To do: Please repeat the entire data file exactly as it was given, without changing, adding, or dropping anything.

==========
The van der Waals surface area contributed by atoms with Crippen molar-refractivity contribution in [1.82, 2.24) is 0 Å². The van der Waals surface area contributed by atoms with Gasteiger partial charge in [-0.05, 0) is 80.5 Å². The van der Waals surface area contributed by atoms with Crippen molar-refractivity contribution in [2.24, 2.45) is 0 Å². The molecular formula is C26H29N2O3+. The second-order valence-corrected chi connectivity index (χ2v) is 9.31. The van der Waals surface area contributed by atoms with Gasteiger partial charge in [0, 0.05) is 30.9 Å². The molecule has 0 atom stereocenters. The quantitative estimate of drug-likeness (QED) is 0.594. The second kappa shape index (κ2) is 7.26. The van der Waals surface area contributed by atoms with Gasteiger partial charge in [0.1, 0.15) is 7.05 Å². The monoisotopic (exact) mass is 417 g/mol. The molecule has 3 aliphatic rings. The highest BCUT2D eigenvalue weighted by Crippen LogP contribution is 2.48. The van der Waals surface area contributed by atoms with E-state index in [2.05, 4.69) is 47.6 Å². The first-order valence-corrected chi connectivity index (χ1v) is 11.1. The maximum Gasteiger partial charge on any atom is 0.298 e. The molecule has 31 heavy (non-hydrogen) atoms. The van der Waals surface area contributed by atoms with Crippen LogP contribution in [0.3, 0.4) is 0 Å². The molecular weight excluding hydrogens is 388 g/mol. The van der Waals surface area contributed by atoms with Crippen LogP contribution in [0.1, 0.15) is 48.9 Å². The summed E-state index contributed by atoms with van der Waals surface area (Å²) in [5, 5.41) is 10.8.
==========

The van der Waals surface area contributed by atoms with Crippen molar-refractivity contribution in [1.82, 2.24) is 0 Å². The van der Waals surface area contributed by atoms with Gasteiger partial charge in [-0.05, 0) is 80.5 Å². The van der Waals surface area contributed by atoms with Crippen molar-refractivity contribution in [2.24, 2.45) is 0 Å². The molecular formula is C26H29N2O3+. The second-order valence-corrected chi connectivity index (χ2v) is 9.31. The van der Waals surface area contributed by atoms with Gasteiger partial charge in [0, 0.05) is 30.9 Å². The molecule has 0 atom stereocenters. The quantitative estimate of drug-likeness (QED) is 0.594. The second kappa shape index (κ2) is 7.26. The van der Waals surface area contributed by atoms with Gasteiger partial charge in [0.1, 0.15) is 7.05 Å². The monoisotopic (exact) mass is 417 g/mol. The molecule has 3 aliphatic rings. The highest BCUT2D eigenvalue weighted by Crippen LogP contribution is 2.48. The van der Waals surface area contributed by atoms with E-state index in [2.05, 4.69) is 47.6 Å². The first-order valence-corrected chi connectivity index (χ1v) is 11.1. The maximum Gasteiger partial charge on any atom is 0.298 e. The molecule has 31 heavy (non-hydrogen) atoms. The van der Waals surface area contributed by atoms with Crippen LogP contribution in [0.3, 0.4) is 0 Å². The molecular weight excluding hydrogens is 388 g/mol. The van der Waals surface area contributed by atoms with Crippen LogP contribution in [0.1, 0.15) is 48.9 Å². The summed E-state index contributed by atoms with van der Waals surface area (Å²) in [5, 5.41) is 10.8.